The issue with Critical Illnesses is that they creep up on you all of a sudden. One day you’re feeling great and on top of the world, and the very next week you could be given news by the doctor during your routine annual medical check-up that a tumour has been found in your spine.
This is why having Critical Illness insurance by your side has become an important aspect of the urban Indian’s financial planning. A Critical Illness policy will take care of life-threatening (cancer, major organ transplant, multiple sclerosis, third-degree burns, aorta graft surgery) and lifestyle-disabling (heart valve replacement/repair, coma of specified severity, total blindness, end-stage renal disease) illnesses.
When it comes to Critical Illness insurance, you broadly have 3 different options to choose from:
- Standalone Critical Illness policy
- Critical Illness rider with a health insurance product
- Critical Illness rider with a life insurance product
The following is a list of the components of an insurance policy under which we have first given a fair view of each option (that is, a rider and a standalone plan) and then later we have suggested what you should choose on the basis of your needs.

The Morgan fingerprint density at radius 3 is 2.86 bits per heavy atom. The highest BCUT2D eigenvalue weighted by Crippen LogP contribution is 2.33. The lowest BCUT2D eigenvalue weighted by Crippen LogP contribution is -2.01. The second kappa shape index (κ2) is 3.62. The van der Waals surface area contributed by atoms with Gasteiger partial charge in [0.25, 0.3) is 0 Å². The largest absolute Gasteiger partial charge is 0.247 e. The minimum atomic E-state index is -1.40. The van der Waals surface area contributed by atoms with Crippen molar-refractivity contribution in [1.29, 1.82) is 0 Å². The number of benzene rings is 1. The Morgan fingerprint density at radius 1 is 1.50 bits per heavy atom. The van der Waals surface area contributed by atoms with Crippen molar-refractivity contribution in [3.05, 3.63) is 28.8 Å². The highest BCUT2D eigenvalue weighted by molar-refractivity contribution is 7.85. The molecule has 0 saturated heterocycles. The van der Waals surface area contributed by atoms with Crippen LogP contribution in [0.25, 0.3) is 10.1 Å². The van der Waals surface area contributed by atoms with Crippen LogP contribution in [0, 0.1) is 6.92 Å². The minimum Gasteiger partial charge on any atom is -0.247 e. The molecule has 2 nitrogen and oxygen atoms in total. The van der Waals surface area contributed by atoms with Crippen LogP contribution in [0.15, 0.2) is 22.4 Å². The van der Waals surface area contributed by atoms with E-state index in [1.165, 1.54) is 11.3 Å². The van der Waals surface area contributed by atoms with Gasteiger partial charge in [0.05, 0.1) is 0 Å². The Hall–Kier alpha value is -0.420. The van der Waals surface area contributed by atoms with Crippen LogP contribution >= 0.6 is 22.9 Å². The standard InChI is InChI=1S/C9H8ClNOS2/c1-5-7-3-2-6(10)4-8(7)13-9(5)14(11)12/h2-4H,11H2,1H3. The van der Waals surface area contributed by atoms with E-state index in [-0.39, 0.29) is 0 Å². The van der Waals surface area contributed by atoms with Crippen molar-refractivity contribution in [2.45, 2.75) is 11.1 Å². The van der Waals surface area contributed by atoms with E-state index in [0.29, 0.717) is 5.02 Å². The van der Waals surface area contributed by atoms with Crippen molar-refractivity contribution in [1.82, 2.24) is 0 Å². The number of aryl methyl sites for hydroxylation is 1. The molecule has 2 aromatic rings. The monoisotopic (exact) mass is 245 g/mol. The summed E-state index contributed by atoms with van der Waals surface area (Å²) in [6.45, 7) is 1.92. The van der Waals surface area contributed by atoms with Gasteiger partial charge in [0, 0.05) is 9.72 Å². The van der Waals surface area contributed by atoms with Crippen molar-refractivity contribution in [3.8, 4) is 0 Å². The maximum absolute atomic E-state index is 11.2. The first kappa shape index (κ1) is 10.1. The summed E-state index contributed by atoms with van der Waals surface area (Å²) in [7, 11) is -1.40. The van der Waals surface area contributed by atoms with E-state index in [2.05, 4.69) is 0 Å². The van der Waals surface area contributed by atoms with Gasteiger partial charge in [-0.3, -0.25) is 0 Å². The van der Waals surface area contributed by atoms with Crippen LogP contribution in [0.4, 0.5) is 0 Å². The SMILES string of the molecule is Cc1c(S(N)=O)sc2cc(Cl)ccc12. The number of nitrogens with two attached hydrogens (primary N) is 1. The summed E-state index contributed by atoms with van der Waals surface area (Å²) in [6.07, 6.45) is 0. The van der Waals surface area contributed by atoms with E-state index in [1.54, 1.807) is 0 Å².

The Coverage Amount
The coverage amount in case of a rider depends on the base policy with which you are opting for an additional rider. Hence, it cannot exceed 30% of the coverage amount of the base policy. However, the coverage amount in case of a standalone policy is up to you.
Our Suggestion: If you want a higher cover, then a standalone policy, where you get to choose the coverage amount, is the right fit.
The premiums of a standalone policy remain the same unless you reach a specific age. However, although the premiums of a rider taken with a life insurance policy remain constant throughout, the premium of a rider taken with a health plan increases with increasing age. But the premium amount you would pay in a standalone policy will be slightly higher compared to a Critical Illness rider.
Our Suggestion: You can either choose to pay lesser premiums and get a lower coverage amount or pay higher premiums for a higher cover. It is always a wise decision to have a higher cover, which you would get with a standalone policy.
A standalone Critical Illness policy can be renewed lifelong while a Critical Illness rider is renewed with the base policy. So, if the base policy becomes invalid, the rider also stands invalid.
Our Suggestion: Quite obviously, a standalone Critical Illness policy is a clear winner here.
Number of Critical Illnesses Covered
The number of diseases covered in a standalone Critical Illness plan is comparatively higher than a Critical Illness rider.
Our Suggestion: A standalone plan is better if you wish to play safe and get yourself covered against as many diseases as possible.
In all the aforementioned parameters, a standalone Critical Illness plan comes out as the winner. For queries, call 86559-86559 or drop an email at firstname.lastname@example.org.